The T Force operation covered 896 targets (382 buildings and 514 persons). Action on all but 54 buildings was achieved before the T Force was withdrawn. About 12% of the personality targets were detained and processed through the T Force interrogation Center. 181 additional arrests were made. According to a subsequent report, important items of intelligence derived from the operation included a prisoner with information on and key for an exceedingly rare cipher system, a rare set of maps of Indo-China, a German map disclosing the plan of mining, demolitions and booby-trapping at Dunkerque, plus other maps and finds of technical intelligence interest. (9)

There were 15 numbered Target Teams consisting of a target team commander, an interpreter where necessary, a French representative, CIC personnel, an NCO, and three or four enlisted men from the headquarters company. These were augmented later by people from the special intelligence agencies which organized and operated special field teams or collating agencies. The numbered Target Teams each had their assigned geographical areas. Representatives of special intelligence agencies with T Force functioned as special teams to investigate targets of particular interest to their agencies.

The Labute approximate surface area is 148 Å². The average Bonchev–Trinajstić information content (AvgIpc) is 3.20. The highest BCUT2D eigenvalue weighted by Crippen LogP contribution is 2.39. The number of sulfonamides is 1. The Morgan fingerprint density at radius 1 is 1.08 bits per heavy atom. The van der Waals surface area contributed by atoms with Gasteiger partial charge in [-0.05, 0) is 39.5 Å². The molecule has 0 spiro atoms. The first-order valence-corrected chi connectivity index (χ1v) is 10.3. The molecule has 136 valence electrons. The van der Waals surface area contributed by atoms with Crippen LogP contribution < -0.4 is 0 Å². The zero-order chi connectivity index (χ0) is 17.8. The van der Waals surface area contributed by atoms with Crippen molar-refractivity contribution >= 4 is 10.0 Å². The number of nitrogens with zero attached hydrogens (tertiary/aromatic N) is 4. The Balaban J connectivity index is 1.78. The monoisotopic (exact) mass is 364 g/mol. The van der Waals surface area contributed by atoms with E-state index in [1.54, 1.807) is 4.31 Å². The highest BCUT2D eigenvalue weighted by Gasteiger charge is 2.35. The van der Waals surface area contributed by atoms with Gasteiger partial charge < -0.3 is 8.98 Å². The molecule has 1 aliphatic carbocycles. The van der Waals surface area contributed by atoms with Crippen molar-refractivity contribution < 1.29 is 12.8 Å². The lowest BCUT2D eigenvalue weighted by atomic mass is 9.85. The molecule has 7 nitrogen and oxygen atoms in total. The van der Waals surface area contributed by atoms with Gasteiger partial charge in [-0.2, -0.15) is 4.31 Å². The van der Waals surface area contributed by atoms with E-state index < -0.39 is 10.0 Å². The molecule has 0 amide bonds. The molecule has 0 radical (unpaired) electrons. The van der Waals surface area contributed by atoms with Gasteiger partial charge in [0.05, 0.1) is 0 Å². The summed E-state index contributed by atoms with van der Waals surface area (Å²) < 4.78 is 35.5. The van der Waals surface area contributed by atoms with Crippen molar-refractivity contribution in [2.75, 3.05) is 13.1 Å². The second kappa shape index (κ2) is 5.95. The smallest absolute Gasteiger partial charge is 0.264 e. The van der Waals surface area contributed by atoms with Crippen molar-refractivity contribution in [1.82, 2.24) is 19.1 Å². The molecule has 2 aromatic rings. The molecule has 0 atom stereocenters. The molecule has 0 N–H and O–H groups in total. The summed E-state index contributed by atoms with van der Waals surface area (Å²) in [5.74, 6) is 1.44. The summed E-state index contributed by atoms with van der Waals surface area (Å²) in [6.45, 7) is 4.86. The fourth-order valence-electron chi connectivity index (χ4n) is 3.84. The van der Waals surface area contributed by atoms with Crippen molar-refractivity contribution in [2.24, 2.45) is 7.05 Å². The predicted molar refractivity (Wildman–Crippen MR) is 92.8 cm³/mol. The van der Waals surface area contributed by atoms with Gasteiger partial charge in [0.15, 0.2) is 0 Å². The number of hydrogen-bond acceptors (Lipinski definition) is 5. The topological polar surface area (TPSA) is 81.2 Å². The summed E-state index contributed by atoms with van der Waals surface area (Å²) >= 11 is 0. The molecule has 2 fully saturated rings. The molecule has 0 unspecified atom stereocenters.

1. T Force/S Force – a Bibliography of MHI Sources, USAMHI Ref Branch, Jan 88, Jun 92
2. War Diary, X-2 Branch, OSS London, England, Vol 1, Book II, Oct-Dec 1944, Commanding Officer, OSS Accessions S91, Microfilm Ref M1623, Roll 10 of 10 rolls, Target 8. Also, “T Forces, Present Position of OSS Relative to,” report by Maj C Brooks Peters, USMCR, Plans, and Operations Staff, HQ & HQ Detachment, OSS, ETOUSA (Main), dated 11 January 1945, RG226/Entry 115/Box 52/Folder 3/Item 29
3. RG331/Box 138